Pillows were designed for better sleep, not for drowning out the sound of your partner’s snoring. Defined simply as ‘noisy breathing during sleep,’ snoring can be disruptive to the snorer and especially to his or her bed-partner. To assist in optimal nightly rest, we asked our resident sleep therapist and researcher, Dr. Angela Lachowski, Ph.D., C. Psych (Supervised Practice), for specifics on what causes snoring – and how to silence it.
What causes snoring?
During sleep, the muscles of the throat relax and narrow and the tongue falls backwards deeper into the mouth. When you inhale, vibrations are created among the loosened muscles of the mouth and throat. These vibrations produce a snoring sound that can be gentle – or in some cases, like a freight train. The narrower the airway becomes, the more the throat muscles vibrate and the louder the snore sounds. Sometimes the walls of the throat and surrounding tissue collapse in completely and block the airway, creating a potentially dangerous condition called obstructive sleep apnea. This is a serious condition with negative health consequences (read on).
There are several risk factors for snoring, including sex (males have higher risk for snoring than females), normal aging processes that contribute to looser throat muscles, anatomical abnormalities of the nose and throat (such as enlarged tonsils or nasal polyps) or conditions that lead to inflammation of the airway passage (such as a respiratory infection or seasonal allergies). Sleeping position matters for some people; most are less likely to snore when not lying on the back. Due to its muscle relaxant effects, alcohol ingested in the evening can also increase the chance of snoring. One of the biggest dangers is obesity, particularly extra fatty tissue around the neck. Even quite muscular men with large necks can have an increased probability of snoring.
When should I seek medical attention?
Not all snoring is cause for alarm, but sleep apnea has been linked to many negative health consequences. Daytime impairments in attention, memory and concentration, an increased risk for motor vehicle accidents and a greater threat of cardiovascular disease can all be attributed to this condition. If you or your partner suspect that your snoring is an issue, it’s important to get it checked out. If you are not sure if your snoring is a problem, consider these questions:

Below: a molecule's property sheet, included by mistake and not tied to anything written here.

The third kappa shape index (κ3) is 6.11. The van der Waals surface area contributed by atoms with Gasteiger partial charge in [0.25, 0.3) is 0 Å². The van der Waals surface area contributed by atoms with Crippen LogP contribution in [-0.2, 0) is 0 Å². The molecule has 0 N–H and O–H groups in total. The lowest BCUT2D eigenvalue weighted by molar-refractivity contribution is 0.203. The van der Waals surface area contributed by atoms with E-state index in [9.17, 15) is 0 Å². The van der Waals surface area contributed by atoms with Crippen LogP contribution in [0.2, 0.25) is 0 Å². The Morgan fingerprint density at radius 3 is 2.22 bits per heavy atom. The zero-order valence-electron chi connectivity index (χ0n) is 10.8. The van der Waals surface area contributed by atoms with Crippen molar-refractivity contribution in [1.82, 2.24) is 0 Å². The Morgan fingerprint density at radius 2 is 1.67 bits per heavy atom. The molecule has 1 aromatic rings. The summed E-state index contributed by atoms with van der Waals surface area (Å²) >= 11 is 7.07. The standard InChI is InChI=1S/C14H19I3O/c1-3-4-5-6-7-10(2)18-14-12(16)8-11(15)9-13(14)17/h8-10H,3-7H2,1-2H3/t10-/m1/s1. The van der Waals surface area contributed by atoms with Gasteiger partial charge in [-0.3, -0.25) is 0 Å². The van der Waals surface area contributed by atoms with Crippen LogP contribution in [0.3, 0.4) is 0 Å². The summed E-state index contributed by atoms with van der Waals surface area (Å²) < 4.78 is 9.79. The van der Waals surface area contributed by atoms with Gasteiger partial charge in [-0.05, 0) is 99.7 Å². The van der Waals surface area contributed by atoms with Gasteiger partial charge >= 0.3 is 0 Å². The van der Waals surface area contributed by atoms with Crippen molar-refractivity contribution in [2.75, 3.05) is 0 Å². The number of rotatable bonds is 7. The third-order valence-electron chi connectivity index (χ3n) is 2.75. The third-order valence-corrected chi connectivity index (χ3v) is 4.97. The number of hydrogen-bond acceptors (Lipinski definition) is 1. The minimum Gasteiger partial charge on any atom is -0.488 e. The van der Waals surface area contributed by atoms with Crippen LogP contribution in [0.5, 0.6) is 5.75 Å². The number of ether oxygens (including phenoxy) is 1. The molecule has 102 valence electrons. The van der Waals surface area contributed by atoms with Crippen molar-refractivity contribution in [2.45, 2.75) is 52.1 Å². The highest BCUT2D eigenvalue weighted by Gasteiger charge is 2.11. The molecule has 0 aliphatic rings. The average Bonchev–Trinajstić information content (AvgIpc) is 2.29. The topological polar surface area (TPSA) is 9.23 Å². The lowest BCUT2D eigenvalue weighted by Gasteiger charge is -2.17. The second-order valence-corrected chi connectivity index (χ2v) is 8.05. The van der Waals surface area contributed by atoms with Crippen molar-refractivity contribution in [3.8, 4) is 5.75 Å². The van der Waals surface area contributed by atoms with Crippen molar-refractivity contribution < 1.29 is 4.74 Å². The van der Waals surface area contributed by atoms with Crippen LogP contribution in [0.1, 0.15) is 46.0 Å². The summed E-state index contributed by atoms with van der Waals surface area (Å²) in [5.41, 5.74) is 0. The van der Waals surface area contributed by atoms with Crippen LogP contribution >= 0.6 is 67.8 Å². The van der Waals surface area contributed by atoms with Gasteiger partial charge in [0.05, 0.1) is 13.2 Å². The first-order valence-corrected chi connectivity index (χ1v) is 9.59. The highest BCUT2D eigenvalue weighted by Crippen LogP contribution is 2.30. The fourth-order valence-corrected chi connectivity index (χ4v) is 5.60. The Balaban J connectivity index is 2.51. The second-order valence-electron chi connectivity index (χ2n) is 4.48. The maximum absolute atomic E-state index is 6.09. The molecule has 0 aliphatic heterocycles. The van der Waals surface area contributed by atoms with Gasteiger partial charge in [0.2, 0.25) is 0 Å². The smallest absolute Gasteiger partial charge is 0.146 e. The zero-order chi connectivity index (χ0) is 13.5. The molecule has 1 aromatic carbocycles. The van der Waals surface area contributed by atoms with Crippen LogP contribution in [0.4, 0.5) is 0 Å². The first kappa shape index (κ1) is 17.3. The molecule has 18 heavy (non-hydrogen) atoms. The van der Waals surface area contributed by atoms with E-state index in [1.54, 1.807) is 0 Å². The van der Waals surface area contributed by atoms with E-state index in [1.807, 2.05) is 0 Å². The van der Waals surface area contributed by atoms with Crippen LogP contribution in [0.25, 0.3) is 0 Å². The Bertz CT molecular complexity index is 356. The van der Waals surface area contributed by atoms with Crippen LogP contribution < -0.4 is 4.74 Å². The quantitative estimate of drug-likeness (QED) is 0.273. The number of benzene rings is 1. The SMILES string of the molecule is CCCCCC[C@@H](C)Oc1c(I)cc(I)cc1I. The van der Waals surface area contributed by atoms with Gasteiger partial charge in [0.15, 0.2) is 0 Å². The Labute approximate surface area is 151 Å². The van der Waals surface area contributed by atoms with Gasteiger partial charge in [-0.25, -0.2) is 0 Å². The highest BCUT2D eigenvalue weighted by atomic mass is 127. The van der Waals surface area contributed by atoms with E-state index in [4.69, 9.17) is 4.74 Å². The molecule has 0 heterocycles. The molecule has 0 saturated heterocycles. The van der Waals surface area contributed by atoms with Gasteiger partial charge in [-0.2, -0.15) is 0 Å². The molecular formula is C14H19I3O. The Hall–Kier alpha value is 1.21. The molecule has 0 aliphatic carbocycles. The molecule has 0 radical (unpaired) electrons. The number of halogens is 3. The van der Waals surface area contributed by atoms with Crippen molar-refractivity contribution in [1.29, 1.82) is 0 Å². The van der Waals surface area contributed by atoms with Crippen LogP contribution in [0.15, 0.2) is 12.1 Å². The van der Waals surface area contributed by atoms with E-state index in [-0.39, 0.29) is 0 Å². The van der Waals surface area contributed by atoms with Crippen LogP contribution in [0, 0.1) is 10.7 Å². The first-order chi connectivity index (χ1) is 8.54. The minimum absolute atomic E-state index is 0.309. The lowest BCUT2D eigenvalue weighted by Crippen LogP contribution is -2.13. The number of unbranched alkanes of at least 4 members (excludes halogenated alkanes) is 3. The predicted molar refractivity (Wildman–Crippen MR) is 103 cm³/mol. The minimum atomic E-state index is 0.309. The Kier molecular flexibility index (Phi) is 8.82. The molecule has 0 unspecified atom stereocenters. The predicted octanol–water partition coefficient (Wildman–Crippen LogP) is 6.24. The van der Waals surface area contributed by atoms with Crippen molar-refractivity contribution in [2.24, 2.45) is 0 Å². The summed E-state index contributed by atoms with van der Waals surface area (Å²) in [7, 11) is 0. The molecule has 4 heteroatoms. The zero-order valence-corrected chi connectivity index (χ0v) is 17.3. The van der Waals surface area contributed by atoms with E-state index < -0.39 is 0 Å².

Are you excessively sleepy during the day?
Do you have morning headaches?
Are you overweight?
Do you feel tired no matter how much time you allow yourself to sleep?
Are there changes in your attention, concentration or memory
Have you or anyone else noticed breathing interruptions during your sleep?
If the answer to any of these questions is yes, it's a good idea to visit your doctor to discuss a referral for an overnight sleep study. These are not the most fun, but they are the best way for sleep specialists to assess exactly how obstructed your airway is during the night. This information is important — some people stop breathing over 100 times an hour (and don't know it!).
I admit it – I snore! What can I do about it?
If you or your partner snores, don’t stress. There are solutions that will either modify or permanently resolve the issue:
Look at your lifestyle. Are you overweight? Drinking alcohol in the evening? Sniffling due to allergies? Sometimes modifying lifestyle factors is enough to resolve the problem.
For light snoring – try a white noise machine, ear plugs or a fan.
Surgery. In some cases, doctors will perform surgery on the loose tissue in the nose or throat to reduce the chance of vibration that produces loud snoring.
Oral or nasal appliances (usually constructed by a dentist).
Religiously wear your CPAP (Continuous Positive Airway Pressure machine). These are custom-fitted for sleep apnea clients and are often the only real solution for moderate-to-severe apnea cases.
Snoring can be an inconvenience, but there is no reason that it should interfere with a proper night's sleep. Sweet dreams!